“Her Iris Inhales the Wadi” and “They Are the Tastes Beside the Tinge.” Poetry by David M. Alper

Her Iris Inhales the Wadi

Its tops high
two layers of glacial moraine
she rests low on the mountain’s face
she calls for her sisters
they follow them down
follow the space between them
slid between the mountain’s overlaying dunes
to find the place where she can rest.
There is room for the three of them
on a mossy boulder up from the ground
each with their arms tucked beneath their chins spread their
wings held on to the mountain’s face.

They Are the Tastes Beside the Tinge

Of freedom we no longer feel; they are the crimes that pass
us by. There are things that turn the breast of folks so dry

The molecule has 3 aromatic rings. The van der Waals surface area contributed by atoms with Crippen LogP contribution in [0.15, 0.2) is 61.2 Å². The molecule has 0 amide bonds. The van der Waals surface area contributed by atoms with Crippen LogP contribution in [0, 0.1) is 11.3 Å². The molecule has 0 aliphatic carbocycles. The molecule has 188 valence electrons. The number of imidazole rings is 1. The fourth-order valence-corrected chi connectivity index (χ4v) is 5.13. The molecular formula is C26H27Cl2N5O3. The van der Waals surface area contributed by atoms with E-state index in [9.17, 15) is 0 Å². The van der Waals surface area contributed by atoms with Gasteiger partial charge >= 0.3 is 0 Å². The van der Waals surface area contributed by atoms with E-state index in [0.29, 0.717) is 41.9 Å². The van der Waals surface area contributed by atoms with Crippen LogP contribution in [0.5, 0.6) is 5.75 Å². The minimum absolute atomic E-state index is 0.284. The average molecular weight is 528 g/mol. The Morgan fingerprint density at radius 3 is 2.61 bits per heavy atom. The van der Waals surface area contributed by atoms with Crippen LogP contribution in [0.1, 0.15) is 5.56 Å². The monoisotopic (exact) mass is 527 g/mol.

and yet drink in every drop of life; there are things that make
them give their heart to another in a world where their

heart is a long way from their thoughts; there are things
which tear through the gates of the past like the wind, and

take the people in a trackless wilderness, where there is no
water, nor rock, nor friend, nor enemy, nor deity. There are

things that pass us by.

David M. Alper is a high school AP English teacher in New York City, residing in Manhattan. His work has appeared in Oxford Magazine, OPEN: Journal of Arts & Letters, Sheila-Na-Gig online, and elsewhere.

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